Written by Roger Peters
The European Union has made a helpful attempt to resolve the disconnect between succession laws in the different member states, and most notably those such as England and Wales with a common law freedom of disposition, and countries with the Napoleonic laws of fixed inheritance entitlements for family members.
Until the introduction of “Brussels IV” on 17 August 2015, English owners of holiday villas, gites and other land and buildings on the Continent were unable to avoid the imposition of legal rights of spouses and children to share in the inheritance of the property concerned, without convoluted and expensive arrangements to transfer ownership into a corporate or other structure which side-stepped the rights, or simply placing faith in the goodwill of the family to fall in with their testamentary intentions notwithstanding the conflict with the laws of the country concerned. Even that continued to create difficulties and expense on subsequent deaths, or on the eventual sale of the property.
The objective of Brussels IV was simple. It allows any European citizen to make a Will according to the law of his or her nationality, or (although for UK residents this is at present uncertain) of the country in which they have their permanent residence, and elect in that Will that it and the law on which it is based is to have effect as regards all their property situated anywhere within the countries of the European Union.
The United Kingdom (together with Ireland and Denmark) has, for the time being, opted out of this arrangement, and the best advice for nationals or permanent residents of other European countries who have a house, apartment or other landed property in England and Wales remains to make an English form Will covering that property, in addition to a Will in their country of residence.
As far as English and Welsh citizens are concerned, the UK opt-out has no effect and they are at liberty to make an English form Will containing a Brussels IV election in the expectation that it will apply to the property they own in other EU countries in exactly the same way as it applies to their English property.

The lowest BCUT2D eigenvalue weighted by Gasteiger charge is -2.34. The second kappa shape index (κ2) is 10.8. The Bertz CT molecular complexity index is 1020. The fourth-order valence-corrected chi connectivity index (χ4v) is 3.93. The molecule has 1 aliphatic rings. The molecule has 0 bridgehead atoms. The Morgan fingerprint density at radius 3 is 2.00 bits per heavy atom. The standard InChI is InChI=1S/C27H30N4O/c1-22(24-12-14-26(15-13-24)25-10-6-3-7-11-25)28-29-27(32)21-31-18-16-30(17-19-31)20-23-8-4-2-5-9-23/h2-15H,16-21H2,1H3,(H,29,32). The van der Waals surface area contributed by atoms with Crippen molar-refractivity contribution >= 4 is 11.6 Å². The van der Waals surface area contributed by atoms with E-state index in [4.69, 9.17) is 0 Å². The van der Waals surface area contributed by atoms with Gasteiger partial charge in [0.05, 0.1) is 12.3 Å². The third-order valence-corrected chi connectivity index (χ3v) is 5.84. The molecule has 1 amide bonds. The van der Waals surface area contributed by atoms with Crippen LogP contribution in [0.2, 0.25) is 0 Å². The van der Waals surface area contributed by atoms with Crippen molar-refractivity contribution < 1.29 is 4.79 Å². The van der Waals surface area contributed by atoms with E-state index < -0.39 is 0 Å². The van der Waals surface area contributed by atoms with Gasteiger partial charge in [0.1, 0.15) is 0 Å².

It has to be noted that Estate taxes in EU countries will be applied in accordance with the provisions of the English Will, but levied according to the tax rates and allowances in that country. Most European countries levy estate taxes on gifts and inheritances by wives and husbands, in contrast to the UK tax free approach in most cases.
The election must be included in a valid Will or codicil, and if this is done, care must be taken to ensure that any existing Will made in the EU country concerned is revoked and the new English form Will is in a form which clearly extends to apply to all EU assets.
It has to be said that so far Brussels IV is largely untried in practice, and there is little experience yet of the practicalities of its adoption by legal authorities in the other EU countries. There may be issues of interpretation, particularly if the local authorities have not previously encountered Brussels IV, and inevitably some delay as the English form Will will usually have to be admitted to probate in the UK before the probate or similar process can be begun in the EU country or countries concerned.
It follows that in some circumstances, a local Will in parallel to an English form Will dealing with the other worldwide property should still be the preferred approach; but Brussels IV election could well provide a solution for those with a second marriage and step-children or other complex family structures, or shared ownership with third parties.
It must be emphasised that this is an overview of a complex situation and no action should be taken in reliance on this note without first taking detailed professional advice.
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